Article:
Shirov Wins, Takes Day Off, Leads Isle Of Man
GM Alexei Shirov has gone from "Fire on Board" to "Smoldering on Board" at the Chess.com Isle of Man International. Despite the lower temperatures, the veteran still can't be stopped, but his games have taken on a more subdued tone than his past.
In a battle of the only two remaining perfect scores, he won again yesterday against GM Santosh Vidit, a man less than half his age. Shirov's play was more clinical than cluster bomb.
At 4-0, he would need only one more win to match his famous 5-0 start at Wijk aan Zee in 2010. Today he won't even get the chance, but it's his own doing. Shirov requested a half-point bye and therefore gets the day off instead of possibly taking Black against one of the 2700s.
No coat and tie for GM Alexei Shirov today. He took the day off and will have at least a share of the lead going into round six.
According to the announced rules, byes must be immediately after a game for the next day's play. The Isle of Man International doesn't have any rest days, so the 44-year-old might also just want to enjoy the (intermittent) sun.
In his game with Vidit, Shirov got his second White in a row, and faced his second straight Caro-Kann. Vidit must have seen something he liked in Shirov's round three game with GM Sabino Brunello, but Shirov was not worried. Again the Latvian used the same "Short System" with Nf3 and Be2.
Unlike his Italian predecessor, Vidit didn't suffer from development issues, but he did cede some weak pawns. Shirov piled up on the isolated c-pawn, then labored at the board to calculate exactly how to win with his surplus pawn.
Games via TWIC.
The win earned Shirov sole first, and today's half-point bye pushed his lead to one point temporarily, but means he can also be caught by five different players on 3.5/4.
Winning yesterday to get back close to the top tables were GMs Wesley So, Maxim Rodshtein, Pavel Eljanov, Arkadij Naiditsch, and Sergei Movsesian.
GM Sergei Movsesian didn't get a chance to play in the Olympiad, but so far has saved his strength for this event. He'll be tested today as Black against Caruana.
The perspicacious reader will note that GMs Fabiano Caruana and Hikaru Nakamura are not on that list. Both yielded draws for the second day in a row. Or, more accurately, Caruana's opponent GM Salem Saleh yielded a draw to the now-joint-world number three.
The near-upset of GM Fabiano Caruana was turned in by...
...GM Salem Saleh, who drops all the way to board 10 today despite drawing a 2800!
The U.S. Champion spent more than 30 minutes on his 18th move, and proved the maxim, "Long think, wrong think."
Nakamura didn't have the same issues. While he usually looks for more even as Black, GM Nils Grandelius traded off into a drawn rook ending and the two agreed to terms in exactly two hours.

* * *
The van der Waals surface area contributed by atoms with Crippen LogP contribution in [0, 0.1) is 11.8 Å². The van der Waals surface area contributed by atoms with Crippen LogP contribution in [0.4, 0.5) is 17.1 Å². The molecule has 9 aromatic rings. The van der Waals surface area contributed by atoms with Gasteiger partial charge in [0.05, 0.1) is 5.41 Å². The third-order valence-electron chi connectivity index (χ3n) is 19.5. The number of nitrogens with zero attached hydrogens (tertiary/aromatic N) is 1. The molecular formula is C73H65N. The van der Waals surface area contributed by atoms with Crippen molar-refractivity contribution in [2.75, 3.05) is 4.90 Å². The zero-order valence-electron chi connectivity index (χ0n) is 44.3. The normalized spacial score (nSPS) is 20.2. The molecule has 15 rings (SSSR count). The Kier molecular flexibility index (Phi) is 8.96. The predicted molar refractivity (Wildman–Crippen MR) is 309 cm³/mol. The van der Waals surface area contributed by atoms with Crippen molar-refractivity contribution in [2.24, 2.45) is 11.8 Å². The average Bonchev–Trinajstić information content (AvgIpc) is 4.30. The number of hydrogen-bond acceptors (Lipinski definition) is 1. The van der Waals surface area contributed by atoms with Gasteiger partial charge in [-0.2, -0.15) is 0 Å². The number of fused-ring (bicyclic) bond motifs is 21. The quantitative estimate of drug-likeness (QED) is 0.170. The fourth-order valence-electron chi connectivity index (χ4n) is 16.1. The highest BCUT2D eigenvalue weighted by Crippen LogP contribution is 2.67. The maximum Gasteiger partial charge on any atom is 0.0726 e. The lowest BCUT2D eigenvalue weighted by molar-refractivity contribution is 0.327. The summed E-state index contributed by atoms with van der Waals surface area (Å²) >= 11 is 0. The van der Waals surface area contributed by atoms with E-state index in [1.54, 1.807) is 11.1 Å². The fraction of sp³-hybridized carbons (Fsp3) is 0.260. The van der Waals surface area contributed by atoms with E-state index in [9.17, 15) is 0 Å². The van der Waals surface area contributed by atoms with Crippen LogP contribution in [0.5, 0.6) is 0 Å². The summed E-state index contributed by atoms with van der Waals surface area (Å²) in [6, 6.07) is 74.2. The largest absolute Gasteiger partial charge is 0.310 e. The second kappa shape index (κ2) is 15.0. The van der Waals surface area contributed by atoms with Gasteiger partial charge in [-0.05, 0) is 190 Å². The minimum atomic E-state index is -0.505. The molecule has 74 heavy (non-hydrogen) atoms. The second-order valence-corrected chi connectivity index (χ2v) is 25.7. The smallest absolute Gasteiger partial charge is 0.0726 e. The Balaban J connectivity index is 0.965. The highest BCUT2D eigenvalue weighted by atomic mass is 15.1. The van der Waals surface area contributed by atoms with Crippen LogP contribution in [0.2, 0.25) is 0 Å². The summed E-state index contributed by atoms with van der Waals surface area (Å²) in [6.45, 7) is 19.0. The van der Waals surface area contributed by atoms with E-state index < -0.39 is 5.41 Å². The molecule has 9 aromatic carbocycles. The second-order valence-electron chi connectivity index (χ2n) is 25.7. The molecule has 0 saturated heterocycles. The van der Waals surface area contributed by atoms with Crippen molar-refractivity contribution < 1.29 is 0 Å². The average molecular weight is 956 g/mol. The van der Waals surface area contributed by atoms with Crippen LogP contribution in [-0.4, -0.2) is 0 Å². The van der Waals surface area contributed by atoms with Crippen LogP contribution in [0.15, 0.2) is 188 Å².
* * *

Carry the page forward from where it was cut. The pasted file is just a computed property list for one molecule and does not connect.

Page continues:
Naiditsch won a very long opposite-colored bishop ending against GM Abhijeet Gupta, though he missed a remarkable win much earlier as his clock faded in the first time control.
So won over Peruvian legend GM Julio Granda, who GM Gregory Kaidanov once said never read a chess book. One the live show, GMs Simon Williams and WIM Fiona Steil-Antoni remarked he doesn't use computers.
GM Julio Granda: "Lo Natural" of the chess world?
If true, that's as much of a chess autodidact as there is, and it brought him to within a whisker of 2700 earlier this year.
Fans of the Sicilian Dragon got a treat when IM Lawrence Trent played it against GM Peter Leko. As you might guess, no draws here!
Leko played the 9. 0-0-0 line and had success in shutting down any Black counterplay on the queenside. After the queens traded, it was easy for the Hungarian.
The two had a long post-morterm afterward. Trent came away so impressed with Leko's knowledge of the 10. Qe1 line that he remarked to GM Simon Williams that Leko had "refuted the Dragon!"
GM Michael Adams couldn't get to the 3.5 score group as he could only draw GM Hou Yifan. Here's some of his thoughts on the tournament and the state of English chess:
As for the others that we mentioned on 3.5/4, Movsesian ground down GM Aleksandr Lenderman, while Rodshtein avoided a funny but obvious stalemate trick to beat GM David Howell.
Lastly, Eljanov put continuous pressure on one of the heroes of our previous reports, IM Elisabeth Paehtz.
You couldn't tell by this picture, but IM Elisabeth Paehtz was under duress for many hours in her game.
She looked completely lost, then battled back to get most of the pawns off the board. It seems like possibly her rook+bishop vs. rook defensive skills would be tested until she blundered very late in the game.
The top three boards for round five will be So-Rodshtein; Eljanov-Naiditsch; and Caruana-Movsesian. All have 3.5/4 except for Caruana who has 3.0/4.
GM Georg Meier was upset at himself for messing about and losing the thread vs. "Double Anand" but the early draw did give him a chance to play in Chess.com's Titled Tuesday, where he's one of the most decorated players! Caruana and Trent were among several other Isle of Man competitors who also played.
Here he is discussing his game:
Top active Japanese player IM Shinya Kojima may win the "farthest to travel award" along with the Aussie contingent.
Chess.com Isle of Man | Round 4 Standings
|11||9||GM||Vidit Santosh Gujrathi||2686||3||2,1|
|14||16||GM||Salem, A.R. Saleh||2650||3||2,1|
|18||24||GM||Van Foreest, Jorden||2615||3||6,7|
|21||28||GM||Lalith, Babu M R||2586||3||-0,9|
|22||35||GM||Sunilduth Lyna Narayanan||2536||3||5|
|25||71||Hemant, Sharma (del)||2371||3||17|